Boredom, excitement, and an auspicious anniversary

It's amazing how fast things can go from utter boredom down here to high excitement. The boredom occurred because after our outing to Cape Royds we suffered FIVE cancellations of scheduled helo flights into the field: one rather obvious due to a blizzard, but the other four on otherwise pleasant days but with the helo pad or the destinations socked in with low-hanging fogbanks. Helicopter work down here (and most everywhere else) is strictly visual, so when fog sets in the ships don't fly. Day after day we woke to foggy conditions that mostly persisted the whole day, or certainly late enough that we couldn't go out for a day trip. Helo operations were backed up significantly, with only a few short work trips accomplished, so there was much catch-up to do once the weather improved. Finally, on Friday, we woke to clear skies, light winds, and we were scheduled to fly at 10:50 AM.

Click on the images below for a larger version.

blizzard fogbound

A blizzard shuts down helo flights, as did the fog enveloping Ob Hill.

But before our departure time arrived a bit of commotion unfolded on the helo pad (we can look onto the pad from our lab window)- I noted the arrival of an ambulance and a number or firefighters in full gear awaiting the arrival of a big Bell helo. My first thought was that there had been an accident in a field camp, and a number of possibilities sprang to mind: burns from campstoves, CO poisoning from poor ventilation, trauma from someone taking a tumble in the field, etc. The ship arrived, someone was loaded into the ambulance, and a series of runs between the medical center and the helo pad ensued- I counted at least three trips. With our curiosity (nosiness) overwhelmed, Steve left to ask the Crary folks what was up, and word came back that the worst-injured of the sailors from the Korean fishing vessel that had caught fire up north in the Ross Sea had been evacuated to McMurdo to be flown back to Christchurch for treatment. It had turned into quite a rescue- the US icebreaker Palmer had been headed to McMurdo and met up with the ship and its sister on the way south, transferring the most seriously injured aboard. Transfer to helos was only possible when the Palmer cut a U-shaped channel into the sea ice so the helicopters could land alongside and transfer the victims aboard. Then helos brought them here, they were checked out at medical, then moved immediately out to Pegasus and loaded aboard a waiting C-17. Five and a half hours later they were arriving in Christchurch for treatment. Once again we were witness to awesome capability of the American program to execute incredible rescues, but also the complicated and expensive logistics involved in succeeding in such efforts. And of course, if the weather had been uncooperative at the time none of this would have been possible. Now if we can just find out why a pair of Korean fishing vessels were operating in the closed marine sanctuary of the Ross Sea….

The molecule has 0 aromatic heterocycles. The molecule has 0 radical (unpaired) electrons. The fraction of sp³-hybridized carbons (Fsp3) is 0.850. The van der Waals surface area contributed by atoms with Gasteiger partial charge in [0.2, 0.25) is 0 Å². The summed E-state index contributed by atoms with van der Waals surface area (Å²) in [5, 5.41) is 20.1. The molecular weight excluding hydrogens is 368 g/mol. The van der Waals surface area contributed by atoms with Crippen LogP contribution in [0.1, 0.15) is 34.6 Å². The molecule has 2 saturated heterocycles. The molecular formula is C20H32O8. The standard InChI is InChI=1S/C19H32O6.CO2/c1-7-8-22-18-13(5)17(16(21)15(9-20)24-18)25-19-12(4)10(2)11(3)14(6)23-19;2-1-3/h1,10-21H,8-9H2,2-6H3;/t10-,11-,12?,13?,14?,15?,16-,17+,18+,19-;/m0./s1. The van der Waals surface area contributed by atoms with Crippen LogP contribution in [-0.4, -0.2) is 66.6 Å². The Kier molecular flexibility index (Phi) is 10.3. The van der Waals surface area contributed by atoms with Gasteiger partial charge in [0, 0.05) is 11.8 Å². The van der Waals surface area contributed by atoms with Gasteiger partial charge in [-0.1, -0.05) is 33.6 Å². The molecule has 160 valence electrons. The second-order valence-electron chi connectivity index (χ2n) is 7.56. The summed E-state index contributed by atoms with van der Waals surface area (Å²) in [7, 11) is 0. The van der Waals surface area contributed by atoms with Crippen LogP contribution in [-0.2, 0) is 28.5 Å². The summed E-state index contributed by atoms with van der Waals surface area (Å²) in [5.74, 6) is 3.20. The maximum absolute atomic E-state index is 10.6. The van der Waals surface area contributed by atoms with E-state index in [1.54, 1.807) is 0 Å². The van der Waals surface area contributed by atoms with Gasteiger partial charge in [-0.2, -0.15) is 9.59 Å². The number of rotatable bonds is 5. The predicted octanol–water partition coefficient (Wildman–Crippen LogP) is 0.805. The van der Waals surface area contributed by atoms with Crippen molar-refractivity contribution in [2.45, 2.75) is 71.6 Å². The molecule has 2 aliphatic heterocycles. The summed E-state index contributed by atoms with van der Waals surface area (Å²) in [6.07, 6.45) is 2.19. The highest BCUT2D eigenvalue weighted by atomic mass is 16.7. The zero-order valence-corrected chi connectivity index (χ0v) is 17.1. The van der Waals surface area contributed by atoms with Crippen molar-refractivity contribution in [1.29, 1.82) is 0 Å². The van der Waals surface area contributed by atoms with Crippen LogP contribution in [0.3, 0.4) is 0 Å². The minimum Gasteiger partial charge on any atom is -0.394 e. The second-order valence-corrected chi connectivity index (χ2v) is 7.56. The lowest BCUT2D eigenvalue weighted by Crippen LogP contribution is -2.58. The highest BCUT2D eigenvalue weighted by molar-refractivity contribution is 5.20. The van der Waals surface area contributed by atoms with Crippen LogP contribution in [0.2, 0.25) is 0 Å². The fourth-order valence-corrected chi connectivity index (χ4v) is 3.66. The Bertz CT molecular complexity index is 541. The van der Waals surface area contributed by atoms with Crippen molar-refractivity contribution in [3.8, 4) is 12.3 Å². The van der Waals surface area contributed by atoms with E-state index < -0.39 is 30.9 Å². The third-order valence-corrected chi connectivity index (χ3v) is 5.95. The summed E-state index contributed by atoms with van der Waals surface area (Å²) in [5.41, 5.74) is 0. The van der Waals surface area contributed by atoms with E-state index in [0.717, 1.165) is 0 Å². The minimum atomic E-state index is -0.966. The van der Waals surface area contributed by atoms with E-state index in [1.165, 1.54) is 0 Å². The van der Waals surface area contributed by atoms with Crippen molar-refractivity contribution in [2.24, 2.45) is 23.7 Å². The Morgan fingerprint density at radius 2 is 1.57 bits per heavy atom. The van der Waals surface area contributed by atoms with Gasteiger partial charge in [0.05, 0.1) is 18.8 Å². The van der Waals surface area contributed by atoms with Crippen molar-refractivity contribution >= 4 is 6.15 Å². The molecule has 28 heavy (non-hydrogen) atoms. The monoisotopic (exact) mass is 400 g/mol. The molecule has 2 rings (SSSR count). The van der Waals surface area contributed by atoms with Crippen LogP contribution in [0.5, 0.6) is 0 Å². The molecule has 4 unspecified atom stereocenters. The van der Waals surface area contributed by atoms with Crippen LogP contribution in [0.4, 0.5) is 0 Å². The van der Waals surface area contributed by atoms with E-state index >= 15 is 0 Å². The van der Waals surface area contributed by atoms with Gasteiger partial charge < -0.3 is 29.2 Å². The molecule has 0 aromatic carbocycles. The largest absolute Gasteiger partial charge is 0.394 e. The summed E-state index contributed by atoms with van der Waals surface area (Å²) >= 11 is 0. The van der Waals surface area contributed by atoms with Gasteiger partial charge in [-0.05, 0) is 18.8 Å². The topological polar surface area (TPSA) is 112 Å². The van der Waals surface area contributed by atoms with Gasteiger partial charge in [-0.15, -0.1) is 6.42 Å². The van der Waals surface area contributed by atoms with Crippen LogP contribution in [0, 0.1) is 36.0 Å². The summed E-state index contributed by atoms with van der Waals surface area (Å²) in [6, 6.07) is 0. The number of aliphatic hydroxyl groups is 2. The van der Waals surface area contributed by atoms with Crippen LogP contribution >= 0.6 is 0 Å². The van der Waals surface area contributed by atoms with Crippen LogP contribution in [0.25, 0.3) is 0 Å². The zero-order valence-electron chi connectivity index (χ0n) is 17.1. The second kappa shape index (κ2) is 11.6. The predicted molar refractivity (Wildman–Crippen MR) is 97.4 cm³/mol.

ambulance ice channel

An ambulance meets the 212 on the helopad, and the U-shaped channel cut into the ice edge.